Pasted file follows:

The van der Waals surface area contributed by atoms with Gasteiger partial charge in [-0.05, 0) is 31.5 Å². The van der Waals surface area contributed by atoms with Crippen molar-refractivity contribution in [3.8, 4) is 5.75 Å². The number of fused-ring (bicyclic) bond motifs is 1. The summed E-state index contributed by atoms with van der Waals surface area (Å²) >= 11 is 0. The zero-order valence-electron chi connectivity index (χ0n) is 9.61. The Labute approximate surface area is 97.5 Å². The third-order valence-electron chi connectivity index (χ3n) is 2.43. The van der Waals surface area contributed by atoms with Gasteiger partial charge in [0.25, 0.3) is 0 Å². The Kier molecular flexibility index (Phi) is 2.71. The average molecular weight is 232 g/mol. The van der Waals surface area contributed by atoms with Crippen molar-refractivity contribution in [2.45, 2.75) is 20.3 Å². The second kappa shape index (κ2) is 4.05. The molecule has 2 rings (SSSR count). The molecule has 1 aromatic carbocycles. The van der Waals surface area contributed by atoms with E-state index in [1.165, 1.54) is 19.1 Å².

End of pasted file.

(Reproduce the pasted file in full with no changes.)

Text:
The van der Waals surface area contributed by atoms with Gasteiger partial charge in [-0.05, 0) is 31.5 Å². The van der Waals surface area contributed by atoms with Crippen molar-refractivity contribution in [3.8, 4) is 5.75 Å². The number of fused-ring (bicyclic) bond motifs is 1. The summed E-state index contributed by atoms with van der Waals surface area (Å²) >= 11 is 0. The zero-order valence-electron chi connectivity index (χ0n) is 9.61. The Labute approximate surface area is 97.5 Å². The third-order valence-electron chi connectivity index (χ3n) is 2.43. The van der Waals surface area contributed by atoms with Gasteiger partial charge in [0.25, 0.3) is 0 Å². The Kier molecular flexibility index (Phi) is 2.71. The average molecular weight is 232 g/mol. The van der Waals surface area contributed by atoms with Crippen molar-refractivity contribution in [2.45, 2.75) is 20.3 Å². The second kappa shape index (κ2) is 4.05. The molecule has 2 rings (SSSR count). The molecule has 1 aromatic carbocycles. The van der Waals surface area contributed by atoms with E-state index in [1.165, 1.54) is 19.1 Å².